Really? Do I really need to be “on” and “reachable” at all times?
Some people would say yes. That’s a good thing!
To be instantly reachable at all hours also means people will expect an instant response. Am I prepared to do this? Do I want to do this? 
I’ve also said that I’ve been feeling frazzled a lot of the time. Will this hinder, or help in that department?
Er, I don’t think it will help. Pouring Mexican jumping beans into a bowl of rice does not still the grains.
Is that an ancient proverb or something?
No. I just made that up. I will say this, however. If your goal is to be zen, a smartwatch isn’t the thing for you because it does not still your grains, er, brains.

I should mention that I felt like a heel for returning my birthday gift. Also, strangely, I felt like a kid who’s had a toy taken away from her as well as the mom who is taking it away. Does that make any sense?

I always wanted a smartwatch but I don’t think it’s good for me to have one. I don’t want to feel like a slave to any thing or iDevice. I don’t want to feel the pressure of being at everyone’s beck and call. I don’t like my growing sense of attention deficit and inability to focus. My challenge is, of course, that I use these devices for work and they’re a central part of what I do. Where’s the happy medium?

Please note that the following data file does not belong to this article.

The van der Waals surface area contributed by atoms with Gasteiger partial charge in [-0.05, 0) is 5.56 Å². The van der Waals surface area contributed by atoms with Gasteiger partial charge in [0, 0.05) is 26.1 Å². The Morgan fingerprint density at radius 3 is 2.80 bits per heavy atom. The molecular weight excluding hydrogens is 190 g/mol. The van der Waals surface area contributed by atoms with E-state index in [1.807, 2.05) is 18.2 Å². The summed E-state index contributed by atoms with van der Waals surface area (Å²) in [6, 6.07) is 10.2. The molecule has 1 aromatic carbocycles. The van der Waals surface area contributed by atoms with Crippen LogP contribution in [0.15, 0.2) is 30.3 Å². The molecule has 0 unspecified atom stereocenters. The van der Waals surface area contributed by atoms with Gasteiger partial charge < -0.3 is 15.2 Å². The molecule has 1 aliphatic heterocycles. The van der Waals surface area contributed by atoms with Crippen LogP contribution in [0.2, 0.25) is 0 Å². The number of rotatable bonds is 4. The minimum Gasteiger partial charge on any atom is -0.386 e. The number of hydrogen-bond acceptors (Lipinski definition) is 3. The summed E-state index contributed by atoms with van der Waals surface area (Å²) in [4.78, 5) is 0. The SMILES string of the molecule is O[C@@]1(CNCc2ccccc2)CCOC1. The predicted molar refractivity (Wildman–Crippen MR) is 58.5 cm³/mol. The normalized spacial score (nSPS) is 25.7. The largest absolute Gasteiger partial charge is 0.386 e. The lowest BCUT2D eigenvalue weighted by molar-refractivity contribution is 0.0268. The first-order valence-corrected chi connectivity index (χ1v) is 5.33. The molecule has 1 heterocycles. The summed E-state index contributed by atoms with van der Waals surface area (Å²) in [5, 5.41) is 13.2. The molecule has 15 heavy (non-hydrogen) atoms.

In the meantime, I will continue to wear my watch in order to cut down on the distractions. So far, so good.

5 Responses to "Why I started wearing a watch again"

1 | Splake

January 10th, 2018 at 3:56 pm


How much is battery replacement at the Bay? It’s only 10$ at excellent Westboro clock shop.

2 | andrea tomkins

January 10th, 2018 at 4:14 pm


Hmmm. I wish I could remember! I’m guessing $12? Next battery I need I will check out the little shop in Westboro. Fooshin? Right?

3 | Splake

January 10th, 2018 at 10:00 pm


Yup. Fooshin. Nice guy.

4 | andrea tomkins

January 10th, 2018 at 4:15 pm


I SHOULD mention the name of the place that repaired my iPhone screen because they were excellent: Wireless ER in Westboro (right above the Starbucks). I would definitely go there again (although I hope I don’t need to)! http://wirelessemergencyrepair.com

5 | jen_nifer

January 11th, 2018 at 8:50 am


I thought I saw the recommendation to read “Bored and Brilliant: How Spacing Out Can Unlock Your Most Productive and Creative Self” from you, but I could be mistaken.

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My name is Andrea and I live in the Westboro area of Ottawa with my husband Mark. We have two daughters: Emma (19) and Sarah (17). I am the managing editor of our community newspaper, the Kitchissippi Times. I am a longtime Ottawa blogger, and I've occupied this little corner of the WWW since 1999... which makes me either a total dinosaur or a veteran, I'm not sure which! The Fishbowl is my whiteboard, water cooler, and journal, all rolled into one. I'm passionate about healthy living, arts and culture, family travel, great gear, good food, and sharing the best of Ottawa for families. I also love vegetables, photography, gadgets, and great design.